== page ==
Written in Stone? The Record on Appeal and the Decision-Making Process

Brenda C. See, Written in Stone? The Record on Appeal and the Decision-Making Process, 40 Gonz. L. Rev. 157 (2005).

[PDF]    [Westlaw]    [LexisNexis]

Rule Seven of Lord Hale’s renowned Rules for His Judicial Guidance provides: “That I never engage myself in the beginning of a cause, but reserve myself unprejudiced till the whole be heard.”  Lord Hale’s rules for his own judicial conduct were composed more than three hundred years ago at a time when it was more than enough for a judge to aspire to be impartial, “not biased with compassion to the poor or favor to the rich,” and “[t]o abhor all private solicitations . . . in matters depending.”  In twenty-first century litigation, Lord Hale’s admonition to reserve himself unprejudiced “till the whole be heard” does little to answer questions regarding judicial conduct, but rather raises them; such as, when has the whole been heard? Does the record from the trial court bind the decision-making processes of appellate judges, or is it merely a fraction of the information that appellate courts may use?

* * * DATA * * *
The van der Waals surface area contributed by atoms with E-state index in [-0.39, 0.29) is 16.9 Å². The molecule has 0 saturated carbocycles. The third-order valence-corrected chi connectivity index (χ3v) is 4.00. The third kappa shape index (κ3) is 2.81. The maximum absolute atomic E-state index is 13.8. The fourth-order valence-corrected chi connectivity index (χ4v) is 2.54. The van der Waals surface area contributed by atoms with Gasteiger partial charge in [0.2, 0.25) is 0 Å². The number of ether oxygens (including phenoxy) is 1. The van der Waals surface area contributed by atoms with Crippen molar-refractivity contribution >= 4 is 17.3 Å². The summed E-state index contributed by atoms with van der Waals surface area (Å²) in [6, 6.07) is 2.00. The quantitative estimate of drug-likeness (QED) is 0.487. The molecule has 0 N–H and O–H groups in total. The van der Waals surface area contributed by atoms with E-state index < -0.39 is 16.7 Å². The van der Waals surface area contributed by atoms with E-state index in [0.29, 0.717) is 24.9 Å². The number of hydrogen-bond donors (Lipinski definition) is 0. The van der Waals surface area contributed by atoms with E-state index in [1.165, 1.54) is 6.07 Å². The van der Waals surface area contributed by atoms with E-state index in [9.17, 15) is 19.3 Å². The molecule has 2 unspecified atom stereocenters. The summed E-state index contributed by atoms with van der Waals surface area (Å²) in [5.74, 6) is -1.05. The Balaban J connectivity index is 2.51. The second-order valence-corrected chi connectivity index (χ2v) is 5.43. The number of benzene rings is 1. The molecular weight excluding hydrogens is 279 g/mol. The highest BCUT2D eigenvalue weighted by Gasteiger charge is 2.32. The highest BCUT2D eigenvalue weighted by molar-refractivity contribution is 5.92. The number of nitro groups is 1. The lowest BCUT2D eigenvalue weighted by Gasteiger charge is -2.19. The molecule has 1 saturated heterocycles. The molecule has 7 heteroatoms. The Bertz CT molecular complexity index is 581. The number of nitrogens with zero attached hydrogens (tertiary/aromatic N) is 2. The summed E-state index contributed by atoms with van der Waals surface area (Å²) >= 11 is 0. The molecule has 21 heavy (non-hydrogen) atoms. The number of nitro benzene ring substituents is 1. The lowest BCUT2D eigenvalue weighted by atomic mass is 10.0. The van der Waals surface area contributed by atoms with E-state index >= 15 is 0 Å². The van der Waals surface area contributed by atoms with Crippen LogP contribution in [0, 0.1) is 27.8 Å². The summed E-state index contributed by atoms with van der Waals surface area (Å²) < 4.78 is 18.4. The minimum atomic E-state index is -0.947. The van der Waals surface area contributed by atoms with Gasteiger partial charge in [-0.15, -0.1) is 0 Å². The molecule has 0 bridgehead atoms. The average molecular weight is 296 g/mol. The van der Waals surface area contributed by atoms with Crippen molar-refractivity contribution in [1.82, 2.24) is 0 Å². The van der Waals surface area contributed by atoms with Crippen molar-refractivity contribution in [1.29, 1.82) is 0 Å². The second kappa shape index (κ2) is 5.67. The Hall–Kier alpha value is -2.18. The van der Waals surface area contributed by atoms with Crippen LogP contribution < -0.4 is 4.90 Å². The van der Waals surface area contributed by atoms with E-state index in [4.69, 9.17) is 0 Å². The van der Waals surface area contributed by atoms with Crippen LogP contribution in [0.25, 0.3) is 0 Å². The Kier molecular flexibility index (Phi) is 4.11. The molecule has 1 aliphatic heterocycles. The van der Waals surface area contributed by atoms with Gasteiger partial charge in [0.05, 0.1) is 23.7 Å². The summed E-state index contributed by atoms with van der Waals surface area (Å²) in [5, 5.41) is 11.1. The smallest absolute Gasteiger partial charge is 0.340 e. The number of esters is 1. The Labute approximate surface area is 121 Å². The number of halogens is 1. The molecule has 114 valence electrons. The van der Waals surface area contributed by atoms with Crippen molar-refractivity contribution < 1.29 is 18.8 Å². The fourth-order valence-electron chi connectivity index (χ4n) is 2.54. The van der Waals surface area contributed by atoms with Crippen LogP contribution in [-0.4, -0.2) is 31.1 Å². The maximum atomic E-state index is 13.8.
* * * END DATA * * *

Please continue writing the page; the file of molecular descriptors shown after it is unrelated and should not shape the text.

This article will consider how appellate courts use the record on appeal in the decision-making process. First, this article tracks the origin of the concept of “the record” from pre-Norman Conquest to American statutory rules of appellate procedure. It then explores how the rules of appellate procedure define the “record on appeal,” including what is or should be included in the record, what should be excluded, and what may correct or supplement the record, including the use of outside experts, judicial notice, and independent investigation as means by which the appellate court may transcend the record in its policy-making, or legislative function….Read More

Comments are closed.